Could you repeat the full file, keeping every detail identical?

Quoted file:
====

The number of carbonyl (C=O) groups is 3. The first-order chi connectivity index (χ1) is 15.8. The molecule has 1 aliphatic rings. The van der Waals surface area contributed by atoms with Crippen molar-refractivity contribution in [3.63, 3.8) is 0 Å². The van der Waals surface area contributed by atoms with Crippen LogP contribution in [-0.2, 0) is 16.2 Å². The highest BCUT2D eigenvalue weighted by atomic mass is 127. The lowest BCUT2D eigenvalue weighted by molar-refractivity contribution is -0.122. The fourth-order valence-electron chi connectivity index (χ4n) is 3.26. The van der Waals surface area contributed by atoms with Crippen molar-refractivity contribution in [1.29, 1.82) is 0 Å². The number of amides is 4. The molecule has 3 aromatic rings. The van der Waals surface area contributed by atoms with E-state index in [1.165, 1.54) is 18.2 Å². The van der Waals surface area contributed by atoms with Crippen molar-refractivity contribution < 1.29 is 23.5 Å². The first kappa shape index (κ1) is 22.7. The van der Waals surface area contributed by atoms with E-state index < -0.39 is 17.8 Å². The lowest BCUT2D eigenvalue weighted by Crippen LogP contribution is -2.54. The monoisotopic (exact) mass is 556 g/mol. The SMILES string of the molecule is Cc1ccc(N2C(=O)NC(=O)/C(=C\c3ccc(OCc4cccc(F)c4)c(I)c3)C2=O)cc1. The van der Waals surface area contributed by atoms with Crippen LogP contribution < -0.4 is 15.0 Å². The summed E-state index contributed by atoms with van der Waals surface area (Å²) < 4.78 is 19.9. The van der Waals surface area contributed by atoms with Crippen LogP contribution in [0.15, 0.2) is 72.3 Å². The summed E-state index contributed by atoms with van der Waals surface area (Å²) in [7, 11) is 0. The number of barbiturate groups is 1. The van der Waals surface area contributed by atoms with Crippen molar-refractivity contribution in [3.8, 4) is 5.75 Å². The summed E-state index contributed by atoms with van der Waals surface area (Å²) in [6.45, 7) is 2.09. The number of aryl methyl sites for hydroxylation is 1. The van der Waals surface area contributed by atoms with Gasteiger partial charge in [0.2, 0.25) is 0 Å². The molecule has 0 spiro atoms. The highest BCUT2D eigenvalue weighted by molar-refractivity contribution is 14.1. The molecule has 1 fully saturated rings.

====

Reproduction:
The number of carbonyl (C=O) groups is 3. The first-order chi connectivity index (χ1) is 15.8. The molecule has 1 aliphatic rings. The van der Waals surface area contributed by atoms with Crippen molar-refractivity contribution in [3.63, 3.8) is 0 Å². The van der Waals surface area contributed by atoms with Crippen LogP contribution in [-0.2, 0) is 16.2 Å². The highest BCUT2D eigenvalue weighted by atomic mass is 127. The lowest BCUT2D eigenvalue weighted by molar-refractivity contribution is -0.122. The fourth-order valence-electron chi connectivity index (χ4n) is 3.26. The van der Waals surface area contributed by atoms with Crippen molar-refractivity contribution in [1.29, 1.82) is 0 Å². The number of amides is 4. The molecule has 3 aromatic rings. The van der Waals surface area contributed by atoms with E-state index in [1.165, 1.54) is 18.2 Å². The van der Waals surface area contributed by atoms with Crippen molar-refractivity contribution < 1.29 is 23.5 Å². The first kappa shape index (κ1) is 22.7. The van der Waals surface area contributed by atoms with E-state index < -0.39 is 17.8 Å². The lowest BCUT2D eigenvalue weighted by Crippen LogP contribution is -2.54. The monoisotopic (exact) mass is 556 g/mol. The SMILES string of the molecule is Cc1ccc(N2C(=O)NC(=O)/C(=C\c3ccc(OCc4cccc(F)c4)c(I)c3)C2=O)cc1. The van der Waals surface area contributed by atoms with Crippen LogP contribution < -0.4 is 15.0 Å². The summed E-state index contributed by atoms with van der Waals surface area (Å²) < 4.78 is 19.9. The van der Waals surface area contributed by atoms with Crippen LogP contribution in [0.15, 0.2) is 72.3 Å². The summed E-state index contributed by atoms with van der Waals surface area (Å²) in [7, 11) is 0. The number of barbiturate groups is 1. The van der Waals surface area contributed by atoms with Crippen molar-refractivity contribution in [3.8, 4) is 5.75 Å². The summed E-state index contributed by atoms with van der Waals surface area (Å²) in [6.45, 7) is 2.09. The number of aryl methyl sites for hydroxylation is 1. The van der Waals surface area contributed by atoms with Gasteiger partial charge in [0.2, 0.25) is 0 Å². The molecule has 0 spiro atoms. The highest BCUT2D eigenvalue weighted by molar-refractivity contribution is 14.1. The molecule has 1 fully saturated rings.